New York

Llyn Foulkes

Gruenbaum Gallery

In abstraction, the frame has been echoed incessantly as composition. It has caused the much discussed “edge” problem. The frame has presented itself as an ornate gold division and as Bruce Boice’s plain pine wrapping which signals “frame.” The frame demarcates the boundary between “art” and “life.” Inside it, in the safe convention of the painting space, the artist enjoys “freedom.” Outside that frame, the world impinges on that freedom, being preoccupied with finances.

Llyn Foulkes makes his own frames. No baroque ornament which says “pricelessness,” and no silver section frame which automatically confers modern art status. Foulkes’ wooden frames are sometimes painted olive green, or maybe brownish red. Some of them are splintered, perhaps naturally; some are stamped “hecho en Mexico.” The frame can be made from once-useful material: the most interesting one looked like white pipes from a steamship, halved, opened up, with four elbow joints for corners. What might it mean outside of its being a strange object used in a dissociated way?

Bringing up Surrealism doesn’t really help. Found stamps and extraneous cutouts, biomorphic shapes and enigmatic prose do not necessarily imply Surrealist theory. Foulkes will dedicate a painting to three sisters, and write the dedication three times around the frame. The personal meaning attached to the work is never drawn out—it turns upon itself, upon each successive work, to form an atmosphere of superficial unconsciousness. The bizarreness is different from everyday neurosis. It’s not disturbing or unsettling psychically. And it’s not shocking as art. In fact, it’s rather tame and conservative. Why won’t Foulkes upset us? Because we stand outside the frame.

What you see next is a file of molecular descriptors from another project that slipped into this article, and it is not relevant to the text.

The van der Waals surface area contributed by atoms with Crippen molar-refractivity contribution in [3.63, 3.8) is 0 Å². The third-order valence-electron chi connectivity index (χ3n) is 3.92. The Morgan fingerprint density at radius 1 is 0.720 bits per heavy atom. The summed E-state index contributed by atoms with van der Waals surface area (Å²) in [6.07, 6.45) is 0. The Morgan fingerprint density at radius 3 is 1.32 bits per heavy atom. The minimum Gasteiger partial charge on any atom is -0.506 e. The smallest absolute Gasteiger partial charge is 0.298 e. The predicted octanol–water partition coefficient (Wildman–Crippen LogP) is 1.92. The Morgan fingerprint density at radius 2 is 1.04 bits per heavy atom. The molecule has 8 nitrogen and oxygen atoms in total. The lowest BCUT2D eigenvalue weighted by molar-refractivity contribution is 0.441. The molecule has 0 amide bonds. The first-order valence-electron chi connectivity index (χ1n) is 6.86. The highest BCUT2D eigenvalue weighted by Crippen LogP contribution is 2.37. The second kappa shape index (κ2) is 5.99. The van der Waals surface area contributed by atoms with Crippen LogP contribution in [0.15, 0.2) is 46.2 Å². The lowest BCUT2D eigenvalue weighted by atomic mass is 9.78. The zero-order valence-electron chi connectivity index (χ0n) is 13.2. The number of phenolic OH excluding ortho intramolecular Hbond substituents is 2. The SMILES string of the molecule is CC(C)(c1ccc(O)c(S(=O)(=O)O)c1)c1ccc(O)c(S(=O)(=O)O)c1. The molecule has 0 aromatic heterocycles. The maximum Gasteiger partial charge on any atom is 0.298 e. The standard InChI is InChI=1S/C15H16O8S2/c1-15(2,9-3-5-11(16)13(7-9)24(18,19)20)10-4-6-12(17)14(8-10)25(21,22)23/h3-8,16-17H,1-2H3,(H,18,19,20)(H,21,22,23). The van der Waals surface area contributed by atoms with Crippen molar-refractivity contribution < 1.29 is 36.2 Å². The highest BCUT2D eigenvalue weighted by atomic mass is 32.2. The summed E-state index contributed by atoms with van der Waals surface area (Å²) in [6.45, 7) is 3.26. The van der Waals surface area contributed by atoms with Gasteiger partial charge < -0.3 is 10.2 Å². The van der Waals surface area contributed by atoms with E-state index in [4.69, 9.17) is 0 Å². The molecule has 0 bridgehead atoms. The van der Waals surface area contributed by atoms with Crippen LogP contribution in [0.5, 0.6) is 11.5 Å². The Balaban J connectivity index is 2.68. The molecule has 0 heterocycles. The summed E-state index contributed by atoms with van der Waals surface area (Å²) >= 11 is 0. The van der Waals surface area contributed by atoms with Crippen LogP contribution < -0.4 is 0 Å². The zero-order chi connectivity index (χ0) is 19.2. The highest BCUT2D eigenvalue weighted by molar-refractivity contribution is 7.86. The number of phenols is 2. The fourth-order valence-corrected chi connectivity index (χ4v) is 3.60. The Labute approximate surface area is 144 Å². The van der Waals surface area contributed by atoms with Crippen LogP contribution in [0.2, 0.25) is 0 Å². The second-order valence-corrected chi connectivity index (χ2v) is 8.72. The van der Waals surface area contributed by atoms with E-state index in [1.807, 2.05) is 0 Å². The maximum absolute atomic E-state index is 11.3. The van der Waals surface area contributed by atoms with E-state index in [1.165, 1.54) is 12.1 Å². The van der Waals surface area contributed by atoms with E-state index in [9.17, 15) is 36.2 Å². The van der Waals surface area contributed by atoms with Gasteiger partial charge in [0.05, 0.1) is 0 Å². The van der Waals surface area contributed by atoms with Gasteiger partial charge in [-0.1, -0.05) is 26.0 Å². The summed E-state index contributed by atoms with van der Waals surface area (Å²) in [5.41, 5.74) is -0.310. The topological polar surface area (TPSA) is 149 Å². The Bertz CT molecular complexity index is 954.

He paints faceless men who reach out beyond the frame into the world, where they expose their true nature. Marked as capitalist pigs, the men clutch dollar bills in their tightened fists. Foulkes remains safe inside his frame of freedom, pointing the finger at us. Has he forgotten that the gallery space itself is also a frame? Can we suspend the everyday world in that space if we find transcendence within the picture plane? Or is the reverse more true, that not accepting the transcendence of the gallery, we cannot accept the magical space of the picture? Foulkes would have us labelled as bad guys for admiring money before we admire his painting, but what separates the two? The frame is not a good enough answer.

Jeff Perrone